The thing that felt like my biggest failure was my entry into The Met 500 Design Contest through the Metropolitan Museum of Art. My Crow King Cap, based on a manuscript in their collection, placed in the top 40 by popular vote (out of nearly 200 entries) but didn’t make it to the final round.
I scaled this cap down to what is now my Three Crows Cap, for which I have shipped one custom order and have two more in progress. Failure at first can mean success later on! I also made one in a different color scheme for Tubac Center of the Arts, after finding that Blue Grackles are indigenous to Arizona:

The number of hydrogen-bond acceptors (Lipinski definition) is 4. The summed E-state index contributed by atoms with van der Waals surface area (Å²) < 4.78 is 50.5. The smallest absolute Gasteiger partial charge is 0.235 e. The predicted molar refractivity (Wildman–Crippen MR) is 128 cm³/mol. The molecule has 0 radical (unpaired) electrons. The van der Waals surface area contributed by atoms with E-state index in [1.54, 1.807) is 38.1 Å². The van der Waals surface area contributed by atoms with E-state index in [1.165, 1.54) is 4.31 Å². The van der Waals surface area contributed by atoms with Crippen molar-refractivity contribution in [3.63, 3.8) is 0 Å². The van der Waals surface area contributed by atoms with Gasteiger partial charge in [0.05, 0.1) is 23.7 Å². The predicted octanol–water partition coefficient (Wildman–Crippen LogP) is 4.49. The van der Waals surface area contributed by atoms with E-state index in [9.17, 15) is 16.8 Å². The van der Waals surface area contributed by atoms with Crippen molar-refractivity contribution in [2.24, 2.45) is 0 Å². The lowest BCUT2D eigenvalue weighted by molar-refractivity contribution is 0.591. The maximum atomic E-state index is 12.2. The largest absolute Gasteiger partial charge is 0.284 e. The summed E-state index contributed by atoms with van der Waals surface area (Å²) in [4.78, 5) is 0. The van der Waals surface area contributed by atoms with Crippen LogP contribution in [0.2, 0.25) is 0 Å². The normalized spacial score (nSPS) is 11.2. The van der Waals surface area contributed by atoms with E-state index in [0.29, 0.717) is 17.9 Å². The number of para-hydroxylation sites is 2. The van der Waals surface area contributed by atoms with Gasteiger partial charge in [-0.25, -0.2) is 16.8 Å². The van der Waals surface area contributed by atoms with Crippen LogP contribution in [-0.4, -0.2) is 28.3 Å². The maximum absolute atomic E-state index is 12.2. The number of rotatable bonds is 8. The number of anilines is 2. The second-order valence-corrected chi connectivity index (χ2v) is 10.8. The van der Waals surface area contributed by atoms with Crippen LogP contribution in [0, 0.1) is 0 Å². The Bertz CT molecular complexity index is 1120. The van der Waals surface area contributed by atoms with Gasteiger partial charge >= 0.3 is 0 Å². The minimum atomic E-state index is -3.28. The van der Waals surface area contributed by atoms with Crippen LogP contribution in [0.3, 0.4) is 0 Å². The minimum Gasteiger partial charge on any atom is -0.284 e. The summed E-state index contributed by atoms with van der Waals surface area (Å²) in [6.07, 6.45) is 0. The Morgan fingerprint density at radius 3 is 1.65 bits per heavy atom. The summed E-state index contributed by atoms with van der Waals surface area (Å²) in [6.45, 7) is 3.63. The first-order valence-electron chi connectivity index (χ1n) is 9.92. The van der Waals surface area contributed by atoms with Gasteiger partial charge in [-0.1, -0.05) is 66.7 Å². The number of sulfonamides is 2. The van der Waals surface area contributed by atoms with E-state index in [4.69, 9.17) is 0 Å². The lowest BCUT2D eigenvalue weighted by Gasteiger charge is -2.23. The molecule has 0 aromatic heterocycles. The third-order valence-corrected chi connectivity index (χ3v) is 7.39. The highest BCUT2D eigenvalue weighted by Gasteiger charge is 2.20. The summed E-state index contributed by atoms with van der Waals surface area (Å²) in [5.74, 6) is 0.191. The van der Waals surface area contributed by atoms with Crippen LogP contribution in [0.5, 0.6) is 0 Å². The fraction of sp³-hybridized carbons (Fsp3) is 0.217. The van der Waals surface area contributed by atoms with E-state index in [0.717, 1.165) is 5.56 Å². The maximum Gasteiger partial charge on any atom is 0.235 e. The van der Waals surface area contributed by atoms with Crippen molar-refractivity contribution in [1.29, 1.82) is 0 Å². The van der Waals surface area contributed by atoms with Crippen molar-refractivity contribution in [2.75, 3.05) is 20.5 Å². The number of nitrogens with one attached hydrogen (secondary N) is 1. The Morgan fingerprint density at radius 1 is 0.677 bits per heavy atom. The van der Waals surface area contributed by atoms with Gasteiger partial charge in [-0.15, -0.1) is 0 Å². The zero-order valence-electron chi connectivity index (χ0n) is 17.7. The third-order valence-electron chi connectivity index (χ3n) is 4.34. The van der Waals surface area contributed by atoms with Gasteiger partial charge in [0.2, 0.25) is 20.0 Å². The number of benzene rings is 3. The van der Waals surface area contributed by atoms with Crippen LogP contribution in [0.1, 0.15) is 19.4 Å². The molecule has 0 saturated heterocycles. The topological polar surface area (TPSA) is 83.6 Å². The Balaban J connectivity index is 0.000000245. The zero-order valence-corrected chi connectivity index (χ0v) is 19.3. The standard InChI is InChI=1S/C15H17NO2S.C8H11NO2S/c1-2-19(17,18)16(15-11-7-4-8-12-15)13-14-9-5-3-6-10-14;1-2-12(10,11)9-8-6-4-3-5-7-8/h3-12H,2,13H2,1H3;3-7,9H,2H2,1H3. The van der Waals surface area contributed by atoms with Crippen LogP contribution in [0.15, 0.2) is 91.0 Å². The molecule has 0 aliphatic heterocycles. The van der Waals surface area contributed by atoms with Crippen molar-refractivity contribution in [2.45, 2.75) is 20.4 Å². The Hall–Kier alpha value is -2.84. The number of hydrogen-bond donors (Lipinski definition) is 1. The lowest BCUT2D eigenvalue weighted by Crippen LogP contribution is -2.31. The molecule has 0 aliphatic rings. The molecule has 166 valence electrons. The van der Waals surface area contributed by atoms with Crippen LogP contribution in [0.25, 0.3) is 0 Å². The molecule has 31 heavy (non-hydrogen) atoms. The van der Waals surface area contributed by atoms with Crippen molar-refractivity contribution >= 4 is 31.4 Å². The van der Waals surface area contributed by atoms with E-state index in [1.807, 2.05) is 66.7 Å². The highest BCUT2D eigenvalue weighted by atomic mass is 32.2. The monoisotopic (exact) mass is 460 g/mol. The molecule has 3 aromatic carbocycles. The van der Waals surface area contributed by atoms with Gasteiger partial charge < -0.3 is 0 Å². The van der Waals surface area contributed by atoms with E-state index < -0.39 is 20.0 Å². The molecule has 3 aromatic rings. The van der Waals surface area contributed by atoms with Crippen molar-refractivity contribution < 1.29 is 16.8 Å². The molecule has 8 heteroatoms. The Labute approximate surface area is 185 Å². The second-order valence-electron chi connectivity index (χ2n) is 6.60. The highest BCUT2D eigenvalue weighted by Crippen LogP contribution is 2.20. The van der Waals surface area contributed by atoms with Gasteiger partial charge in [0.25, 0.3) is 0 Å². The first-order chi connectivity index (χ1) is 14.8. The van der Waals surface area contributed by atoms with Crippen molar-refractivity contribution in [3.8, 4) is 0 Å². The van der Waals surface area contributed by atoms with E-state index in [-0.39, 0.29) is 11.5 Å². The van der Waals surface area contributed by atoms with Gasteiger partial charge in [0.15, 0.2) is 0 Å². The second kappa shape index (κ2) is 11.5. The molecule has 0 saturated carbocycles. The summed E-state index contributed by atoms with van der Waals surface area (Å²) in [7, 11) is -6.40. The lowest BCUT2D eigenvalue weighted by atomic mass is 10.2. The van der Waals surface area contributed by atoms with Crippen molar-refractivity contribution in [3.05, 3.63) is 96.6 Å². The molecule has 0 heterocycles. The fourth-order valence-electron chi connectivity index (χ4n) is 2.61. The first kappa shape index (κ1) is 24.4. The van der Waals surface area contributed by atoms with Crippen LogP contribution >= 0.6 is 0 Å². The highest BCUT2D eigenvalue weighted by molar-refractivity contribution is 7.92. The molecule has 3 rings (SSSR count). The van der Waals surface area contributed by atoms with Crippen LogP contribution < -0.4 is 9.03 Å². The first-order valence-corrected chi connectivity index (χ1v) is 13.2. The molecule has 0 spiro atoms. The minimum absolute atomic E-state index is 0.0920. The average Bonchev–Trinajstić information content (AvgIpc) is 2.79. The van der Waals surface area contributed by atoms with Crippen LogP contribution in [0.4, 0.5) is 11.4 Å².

Another failed entry in SAM’s Betty Bowen Awards was Raven Steals the Sun, based on a First People’s legend that I encountered frequent references to when I visited Alaska several years ago. Versions of this hat are currently available at Brookfield Craft Center, Peter’s Valley Gallery and Creative Minds Art Gallery.
The success to Raven Steals the Sun can be measured in its offspring of “Sun No Raven’ hats and caps. This custom order was made dazzling by a vintage button from a friend’s collection, and beads and semi-precious stones the customer supplied:
An even simpler version found its way onto a cap, which has already sold at Nature’s Kitchen, and for which I have a custom order pending. Success isn’t necessarily found on the first go-round of any given design:
Failure is not always the end game. Contests are a journey and not often the destination. Acclaim on social media doesn’t mean commercial success, except for when it does : )